Back in September this year, the Russian search engine Yandex filed a complaint against Google with the Russian Federal Anti-Monopoly Service, which ruled in favor of Yandex. The complaint was centered on accusing Google of misusing its power as the provider of the popular Android operating system to pre-load the system with potentially dozens of mandatory Google applications.
As a result of the ruling, Google would be given until December the 18th to renegotiate its contracts with smartphone manufacturers to ensure compliance. This would mean that Google would be forced to sell Android phones pre-loaded with nothing but the Google Play Store.
Google seems to have no intention to take the ruling as is however, stating that they “intend to contest this decision and explain in court why we consider it unfounded,” on their Russian blog. Yandex rose to the challenge in a statement to Reuters, “Yandex is confident in every point of its position. We are ready for the appeal and welcome the most open trial.”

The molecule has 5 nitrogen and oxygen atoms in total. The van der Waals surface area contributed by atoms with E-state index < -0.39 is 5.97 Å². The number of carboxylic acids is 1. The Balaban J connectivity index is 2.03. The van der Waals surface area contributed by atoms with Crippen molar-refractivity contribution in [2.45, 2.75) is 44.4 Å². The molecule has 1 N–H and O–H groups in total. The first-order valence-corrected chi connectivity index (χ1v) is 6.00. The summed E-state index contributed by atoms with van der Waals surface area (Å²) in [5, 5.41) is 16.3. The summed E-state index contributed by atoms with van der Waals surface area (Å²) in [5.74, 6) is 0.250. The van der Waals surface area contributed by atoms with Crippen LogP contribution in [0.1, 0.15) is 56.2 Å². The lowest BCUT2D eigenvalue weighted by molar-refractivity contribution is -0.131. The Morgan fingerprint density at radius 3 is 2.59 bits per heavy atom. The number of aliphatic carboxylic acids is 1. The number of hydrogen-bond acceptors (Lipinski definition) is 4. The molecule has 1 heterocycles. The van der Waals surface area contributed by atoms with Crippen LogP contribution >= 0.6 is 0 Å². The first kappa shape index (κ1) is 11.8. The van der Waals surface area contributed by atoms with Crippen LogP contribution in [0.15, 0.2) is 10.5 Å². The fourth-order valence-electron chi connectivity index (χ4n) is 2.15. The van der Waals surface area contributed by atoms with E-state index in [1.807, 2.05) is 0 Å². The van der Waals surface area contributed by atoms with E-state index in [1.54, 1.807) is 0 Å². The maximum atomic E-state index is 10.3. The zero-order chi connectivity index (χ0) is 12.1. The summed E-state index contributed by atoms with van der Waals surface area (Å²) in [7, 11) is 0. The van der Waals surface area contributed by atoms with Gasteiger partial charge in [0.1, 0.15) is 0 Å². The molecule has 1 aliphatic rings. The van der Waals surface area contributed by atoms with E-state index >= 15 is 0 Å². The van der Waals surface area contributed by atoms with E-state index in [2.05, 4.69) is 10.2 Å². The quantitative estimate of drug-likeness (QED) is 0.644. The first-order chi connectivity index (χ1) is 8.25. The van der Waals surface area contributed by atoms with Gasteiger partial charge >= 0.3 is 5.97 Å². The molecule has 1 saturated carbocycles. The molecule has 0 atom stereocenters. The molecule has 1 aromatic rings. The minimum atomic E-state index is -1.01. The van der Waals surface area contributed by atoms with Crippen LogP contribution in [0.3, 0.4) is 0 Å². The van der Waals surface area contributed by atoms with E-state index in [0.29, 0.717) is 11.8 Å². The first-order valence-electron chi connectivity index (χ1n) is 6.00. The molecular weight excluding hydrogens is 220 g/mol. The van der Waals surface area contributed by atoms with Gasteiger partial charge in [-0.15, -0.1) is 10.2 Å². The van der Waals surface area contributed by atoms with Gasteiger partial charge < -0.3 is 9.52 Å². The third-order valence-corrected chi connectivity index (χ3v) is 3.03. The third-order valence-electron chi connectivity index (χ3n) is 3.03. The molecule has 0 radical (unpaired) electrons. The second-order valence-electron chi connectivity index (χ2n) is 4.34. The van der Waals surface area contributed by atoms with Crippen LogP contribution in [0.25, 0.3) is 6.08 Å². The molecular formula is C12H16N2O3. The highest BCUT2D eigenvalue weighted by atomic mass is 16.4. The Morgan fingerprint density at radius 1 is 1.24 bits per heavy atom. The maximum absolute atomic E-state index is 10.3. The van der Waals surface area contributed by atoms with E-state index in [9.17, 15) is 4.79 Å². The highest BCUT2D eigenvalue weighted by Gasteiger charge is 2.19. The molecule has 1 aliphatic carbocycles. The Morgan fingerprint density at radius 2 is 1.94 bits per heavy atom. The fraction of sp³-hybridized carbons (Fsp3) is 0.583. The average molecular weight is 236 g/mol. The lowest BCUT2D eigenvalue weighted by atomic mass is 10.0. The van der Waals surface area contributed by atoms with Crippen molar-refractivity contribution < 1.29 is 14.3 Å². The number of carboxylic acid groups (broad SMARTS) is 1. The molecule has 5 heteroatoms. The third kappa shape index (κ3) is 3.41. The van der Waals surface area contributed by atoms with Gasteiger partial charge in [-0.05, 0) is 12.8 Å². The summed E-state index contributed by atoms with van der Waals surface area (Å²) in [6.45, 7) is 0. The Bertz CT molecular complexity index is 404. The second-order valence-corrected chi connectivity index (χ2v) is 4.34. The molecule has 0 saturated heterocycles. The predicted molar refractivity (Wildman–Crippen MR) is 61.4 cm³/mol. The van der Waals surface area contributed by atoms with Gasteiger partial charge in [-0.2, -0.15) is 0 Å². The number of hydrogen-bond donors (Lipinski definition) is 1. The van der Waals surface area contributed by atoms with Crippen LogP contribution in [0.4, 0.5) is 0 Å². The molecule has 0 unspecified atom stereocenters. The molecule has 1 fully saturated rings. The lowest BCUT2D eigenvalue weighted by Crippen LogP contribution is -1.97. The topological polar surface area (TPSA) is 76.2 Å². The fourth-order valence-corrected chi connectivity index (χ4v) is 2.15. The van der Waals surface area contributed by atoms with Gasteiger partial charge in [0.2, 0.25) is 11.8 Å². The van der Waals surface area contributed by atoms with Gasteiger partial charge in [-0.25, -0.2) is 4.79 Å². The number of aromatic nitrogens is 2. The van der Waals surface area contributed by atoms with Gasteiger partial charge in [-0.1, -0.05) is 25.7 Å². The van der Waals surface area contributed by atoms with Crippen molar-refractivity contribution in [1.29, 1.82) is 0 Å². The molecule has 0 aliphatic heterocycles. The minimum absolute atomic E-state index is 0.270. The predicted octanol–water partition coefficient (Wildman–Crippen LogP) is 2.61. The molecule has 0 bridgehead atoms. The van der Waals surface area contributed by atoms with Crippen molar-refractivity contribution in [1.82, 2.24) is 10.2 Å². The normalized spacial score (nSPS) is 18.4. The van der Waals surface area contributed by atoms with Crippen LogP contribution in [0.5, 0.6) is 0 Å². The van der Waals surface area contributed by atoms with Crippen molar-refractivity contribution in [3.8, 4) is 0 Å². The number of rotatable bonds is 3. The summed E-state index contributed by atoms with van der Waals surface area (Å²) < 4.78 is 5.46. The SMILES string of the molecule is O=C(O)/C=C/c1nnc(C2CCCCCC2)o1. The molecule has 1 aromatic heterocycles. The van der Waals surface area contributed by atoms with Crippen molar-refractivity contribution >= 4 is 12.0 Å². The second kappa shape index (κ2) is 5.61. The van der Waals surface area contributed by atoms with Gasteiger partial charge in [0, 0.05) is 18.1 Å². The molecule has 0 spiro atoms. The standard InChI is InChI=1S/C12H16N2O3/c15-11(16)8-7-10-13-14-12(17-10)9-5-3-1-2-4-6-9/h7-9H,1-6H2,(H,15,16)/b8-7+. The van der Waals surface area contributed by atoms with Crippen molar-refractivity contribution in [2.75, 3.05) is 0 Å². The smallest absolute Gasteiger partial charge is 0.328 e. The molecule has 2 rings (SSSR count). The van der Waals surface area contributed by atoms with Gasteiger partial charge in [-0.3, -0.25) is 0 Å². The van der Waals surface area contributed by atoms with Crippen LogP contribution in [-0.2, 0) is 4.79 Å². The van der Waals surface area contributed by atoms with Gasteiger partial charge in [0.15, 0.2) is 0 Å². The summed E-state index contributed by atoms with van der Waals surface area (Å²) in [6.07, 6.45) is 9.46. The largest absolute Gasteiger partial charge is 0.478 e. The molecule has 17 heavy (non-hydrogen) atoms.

It seems like this is just the start of the battle between Google and Yandex, with Yandex requesting an investigation into potential infringements by Google from the EU, implicating Google in those territories too. And from a statement by the EU that Google is already under investigation, it seems like Yandex is not the only company to take issue with Google on the antitrust front.
It seems like Google will have to try to strike a balance between providing Android to the masses and pushing its own products on the platform by default if they want to escape flak from the rest of the industry. The question is, were Android not to come packaged with all the Google apps we are used to, would many users just not install them manually anyway?